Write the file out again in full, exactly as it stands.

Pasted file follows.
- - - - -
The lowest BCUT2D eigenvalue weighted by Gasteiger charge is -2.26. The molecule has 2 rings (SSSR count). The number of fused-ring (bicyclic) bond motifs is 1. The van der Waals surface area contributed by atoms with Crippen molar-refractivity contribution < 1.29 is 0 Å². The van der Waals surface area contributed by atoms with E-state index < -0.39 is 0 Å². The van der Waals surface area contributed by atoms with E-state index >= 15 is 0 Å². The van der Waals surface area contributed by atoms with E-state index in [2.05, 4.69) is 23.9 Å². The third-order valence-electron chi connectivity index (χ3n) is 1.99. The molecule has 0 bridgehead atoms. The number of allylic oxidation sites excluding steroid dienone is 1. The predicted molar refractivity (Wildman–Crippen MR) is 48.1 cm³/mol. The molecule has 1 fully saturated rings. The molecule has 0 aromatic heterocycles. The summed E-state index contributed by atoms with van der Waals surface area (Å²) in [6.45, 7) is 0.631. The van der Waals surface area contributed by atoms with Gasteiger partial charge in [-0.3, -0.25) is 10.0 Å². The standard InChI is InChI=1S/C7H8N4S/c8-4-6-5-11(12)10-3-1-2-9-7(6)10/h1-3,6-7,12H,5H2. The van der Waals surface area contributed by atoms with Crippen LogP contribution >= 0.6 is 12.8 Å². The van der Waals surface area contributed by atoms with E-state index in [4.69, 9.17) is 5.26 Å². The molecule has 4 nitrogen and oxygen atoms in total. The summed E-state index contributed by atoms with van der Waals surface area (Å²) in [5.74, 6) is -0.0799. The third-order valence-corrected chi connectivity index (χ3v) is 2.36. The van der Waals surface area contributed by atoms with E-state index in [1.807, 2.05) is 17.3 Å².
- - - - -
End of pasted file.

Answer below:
The lowest BCUT2D eigenvalue weighted by Gasteiger charge is -2.26. The molecule has 2 rings (SSSR count). The number of fused-ring (bicyclic) bond motifs is 1. The van der Waals surface area contributed by atoms with Crippen molar-refractivity contribution < 1.29 is 0 Å². The van der Waals surface area contributed by atoms with E-state index < -0.39 is 0 Å². The van der Waals surface area contributed by atoms with E-state index >= 15 is 0 Å². The van der Waals surface area contributed by atoms with E-state index in [2.05, 4.69) is 23.9 Å². The third-order valence-electron chi connectivity index (χ3n) is 1.99. The molecule has 0 bridgehead atoms. The number of allylic oxidation sites excluding steroid dienone is 1. The predicted molar refractivity (Wildman–Crippen MR) is 48.1 cm³/mol. The molecule has 1 fully saturated rings. The molecule has 0 aromatic heterocycles. The summed E-state index contributed by atoms with van der Waals surface area (Å²) in [6.45, 7) is 0.631. The van der Waals surface area contributed by atoms with Gasteiger partial charge in [-0.3, -0.25) is 10.0 Å². The standard InChI is InChI=1S/C7H8N4S/c8-4-6-5-11(12)10-3-1-2-9-7(6)10/h1-3,6-7,12H,5H2. The van der Waals surface area contributed by atoms with Crippen LogP contribution >= 0.6 is 12.8 Å². The van der Waals surface area contributed by atoms with E-state index in [4.69, 9.17) is 5.26 Å². The molecule has 4 nitrogen and oxygen atoms in total. The summed E-state index contributed by atoms with van der Waals surface area (Å²) in [5.74, 6) is -0.0799. The third-order valence-corrected chi connectivity index (χ3v) is 2.36. The van der Waals surface area contributed by atoms with E-state index in [1.807, 2.05) is 17.3 Å².